There is evidence showing that stereotypical gender associated with certain occupations and characteristics is incorporated into speakers’ representations, and that such information is difficult to suppress during on-line language processing (Cacciari & Padovani, 2007; Oakhill, Garnham, & Reynolds, 2005). However, relatively little is known about the neural correlates involved in, and the time course of, the processing of such information. Existing studies have shown that different neural processes may engage in the processing of gender stereotypes (Irmen, Holt, & Weisbrod, 2010; Osterhout, Bersick, & McLaughlin, 1997; White, et al., 2009). The aim of the present ERP study was to investigate the activation of gender stereotypes in Italian using a paradigm adapted from Banaji and Hardin (1996). Specifically, our goal was to establish how early such information becomes available to the reader. Participants were presented with a prime, such as: (1) masculine stereotypical gender nouns (conducente “driver”); (2) feminine stereotypical gender nouns (insegnante “teacher”); (3) masculine biological gender nouns without associated stereotypes (pensionato “pensioner”); (4) feminine biological gender nouns without associated stereotypes (passeggera “passenger”); or (5) bi-genders without associated stereotypes (conoscente “acquaintance”). Each prime was followed by either a masculine or a feminine personal pronoun (Lui “he” vs. Lei “she”). Participants decided whether the pronoun was masculine or feminine, while their RTs and ERPs were recorded. Participants were faster to judge the gender of the pronoun (as masculine or feminine) when it was preceded by a gender-congruent prime, compared to a gender-incongruent one. This was found in biological and stereotypical conditions. The ERP results suggest two different effects. First, a larger negativity between 200 and 380 ms peaking around 300 ms (most prominent across frontal/central sites) was observed when masculine and feminine pronouns were preceded by biological gender-incongruent vs. biological gender-congruent primes. When primes had a stereotypical connotation, this negativity was found only for masculine pronouns preceded by stereotypical gender-incongruent primes compared to stereotypical gender-congruent ones. Second, an increased positivity between 380 and 500 ms peaking around 420 ms (most prominent across frontal/central sites) was observed when pronouns followed biological, but not stereotypical, gender-incongruent primes. Our results for biological gender violations appear to be comparable to those reported by Barber and Carreiras (2003), who observed negativity around 400 ms for gender-incongruent conditions in word pairs. Our seemingly early and more frontal effect could be due to the use of function words (pronouns) rather than content ones used by Barber and Carreiras (2003). The positivity around 420 ms for biological gender violations appears to be in line with the P300 effect, observed in Barber and Carreiras (2003) together with N400 which preceded it. Crucially, our findings provide further support for online effects of stereotypical gender in language comprehension. The presence of a large negativity for the masculine but not feminine pronoun suggests that when the gender stereotype conveyed by the prime was feminine, the brain registered a mismatch in response to a stereotype-violating pronoun (insegnante “teacher” – lui “he”). In sum, male and female gender-stereotypes affected the processing of pronouns differently.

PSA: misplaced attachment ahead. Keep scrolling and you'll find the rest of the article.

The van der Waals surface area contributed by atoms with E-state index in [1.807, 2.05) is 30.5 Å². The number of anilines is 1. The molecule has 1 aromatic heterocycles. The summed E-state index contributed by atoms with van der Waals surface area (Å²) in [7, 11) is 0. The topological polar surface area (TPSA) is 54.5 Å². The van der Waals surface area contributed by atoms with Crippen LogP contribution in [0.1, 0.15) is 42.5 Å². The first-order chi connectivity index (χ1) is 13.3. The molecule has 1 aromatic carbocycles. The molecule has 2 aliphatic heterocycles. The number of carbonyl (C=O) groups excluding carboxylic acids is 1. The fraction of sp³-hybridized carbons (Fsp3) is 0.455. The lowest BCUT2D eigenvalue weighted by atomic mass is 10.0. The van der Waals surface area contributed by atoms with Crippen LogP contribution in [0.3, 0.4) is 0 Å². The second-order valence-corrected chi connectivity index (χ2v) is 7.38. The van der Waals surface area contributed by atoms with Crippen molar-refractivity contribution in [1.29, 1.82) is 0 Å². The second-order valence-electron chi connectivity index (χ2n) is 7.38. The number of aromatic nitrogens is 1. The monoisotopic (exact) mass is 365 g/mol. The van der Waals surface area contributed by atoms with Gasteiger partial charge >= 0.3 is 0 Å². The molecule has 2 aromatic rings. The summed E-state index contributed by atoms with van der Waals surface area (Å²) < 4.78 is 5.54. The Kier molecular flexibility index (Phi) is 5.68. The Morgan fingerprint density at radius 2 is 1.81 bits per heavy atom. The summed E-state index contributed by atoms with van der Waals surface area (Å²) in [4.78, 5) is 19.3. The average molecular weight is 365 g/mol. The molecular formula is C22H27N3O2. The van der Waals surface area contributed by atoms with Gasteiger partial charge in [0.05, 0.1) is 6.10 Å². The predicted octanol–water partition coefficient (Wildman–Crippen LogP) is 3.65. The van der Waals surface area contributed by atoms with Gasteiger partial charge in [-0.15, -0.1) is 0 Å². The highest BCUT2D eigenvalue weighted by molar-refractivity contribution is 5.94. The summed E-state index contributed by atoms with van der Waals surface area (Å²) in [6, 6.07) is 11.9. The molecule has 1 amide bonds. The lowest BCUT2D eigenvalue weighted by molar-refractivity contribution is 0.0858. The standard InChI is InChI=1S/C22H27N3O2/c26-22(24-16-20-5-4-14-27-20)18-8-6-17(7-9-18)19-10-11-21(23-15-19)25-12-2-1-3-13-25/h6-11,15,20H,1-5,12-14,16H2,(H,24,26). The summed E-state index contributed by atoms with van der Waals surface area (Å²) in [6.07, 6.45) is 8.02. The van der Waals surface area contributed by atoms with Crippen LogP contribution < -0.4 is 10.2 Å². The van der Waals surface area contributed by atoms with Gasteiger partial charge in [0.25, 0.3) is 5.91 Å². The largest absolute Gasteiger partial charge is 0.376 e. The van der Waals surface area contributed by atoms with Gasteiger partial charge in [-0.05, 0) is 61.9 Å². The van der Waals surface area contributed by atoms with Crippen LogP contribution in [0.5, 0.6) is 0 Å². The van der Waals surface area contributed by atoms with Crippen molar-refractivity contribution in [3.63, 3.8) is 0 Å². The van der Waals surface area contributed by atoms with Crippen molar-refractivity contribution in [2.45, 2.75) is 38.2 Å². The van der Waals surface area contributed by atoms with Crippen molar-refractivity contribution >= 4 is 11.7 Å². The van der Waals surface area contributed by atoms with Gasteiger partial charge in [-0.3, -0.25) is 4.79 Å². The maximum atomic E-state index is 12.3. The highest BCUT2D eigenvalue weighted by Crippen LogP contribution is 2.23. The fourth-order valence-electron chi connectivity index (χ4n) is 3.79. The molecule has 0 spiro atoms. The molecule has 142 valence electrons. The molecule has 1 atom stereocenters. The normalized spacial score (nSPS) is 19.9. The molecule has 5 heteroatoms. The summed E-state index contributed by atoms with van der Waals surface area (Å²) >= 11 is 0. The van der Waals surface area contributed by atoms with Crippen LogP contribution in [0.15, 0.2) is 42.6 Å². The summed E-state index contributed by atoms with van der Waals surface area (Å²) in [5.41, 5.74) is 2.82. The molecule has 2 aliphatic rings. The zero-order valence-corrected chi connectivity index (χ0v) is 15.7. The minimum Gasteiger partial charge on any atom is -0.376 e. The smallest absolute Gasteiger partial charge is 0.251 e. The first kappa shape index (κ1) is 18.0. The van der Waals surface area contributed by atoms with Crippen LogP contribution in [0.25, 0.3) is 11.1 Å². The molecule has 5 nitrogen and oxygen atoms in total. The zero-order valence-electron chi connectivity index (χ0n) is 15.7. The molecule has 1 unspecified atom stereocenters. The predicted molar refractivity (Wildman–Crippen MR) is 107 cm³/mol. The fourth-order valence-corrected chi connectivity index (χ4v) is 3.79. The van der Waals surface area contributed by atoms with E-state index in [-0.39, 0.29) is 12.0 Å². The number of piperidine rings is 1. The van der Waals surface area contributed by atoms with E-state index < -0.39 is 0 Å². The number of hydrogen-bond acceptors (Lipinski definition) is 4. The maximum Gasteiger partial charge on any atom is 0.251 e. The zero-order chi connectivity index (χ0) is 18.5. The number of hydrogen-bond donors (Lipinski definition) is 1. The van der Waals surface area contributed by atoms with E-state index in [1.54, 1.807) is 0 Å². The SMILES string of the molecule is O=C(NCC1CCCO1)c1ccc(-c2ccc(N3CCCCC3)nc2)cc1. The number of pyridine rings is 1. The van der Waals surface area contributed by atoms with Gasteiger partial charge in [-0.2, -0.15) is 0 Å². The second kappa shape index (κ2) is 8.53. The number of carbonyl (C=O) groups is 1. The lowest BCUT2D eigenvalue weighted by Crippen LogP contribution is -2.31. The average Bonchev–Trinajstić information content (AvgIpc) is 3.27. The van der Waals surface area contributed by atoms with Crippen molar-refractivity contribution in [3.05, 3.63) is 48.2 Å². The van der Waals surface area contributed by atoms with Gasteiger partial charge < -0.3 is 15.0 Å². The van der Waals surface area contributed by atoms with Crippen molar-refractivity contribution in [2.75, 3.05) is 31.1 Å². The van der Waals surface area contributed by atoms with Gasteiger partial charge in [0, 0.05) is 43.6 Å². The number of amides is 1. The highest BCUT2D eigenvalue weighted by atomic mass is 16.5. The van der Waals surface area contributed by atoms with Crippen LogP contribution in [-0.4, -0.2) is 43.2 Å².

Electrtophysiological investigation of biological and stereotypical gender violations in a gender-marked language / Anna Siyanova, Chanturia; Pesciarelli, Francesca; Cacciari, Cristina. - (2011), pp. 11-11.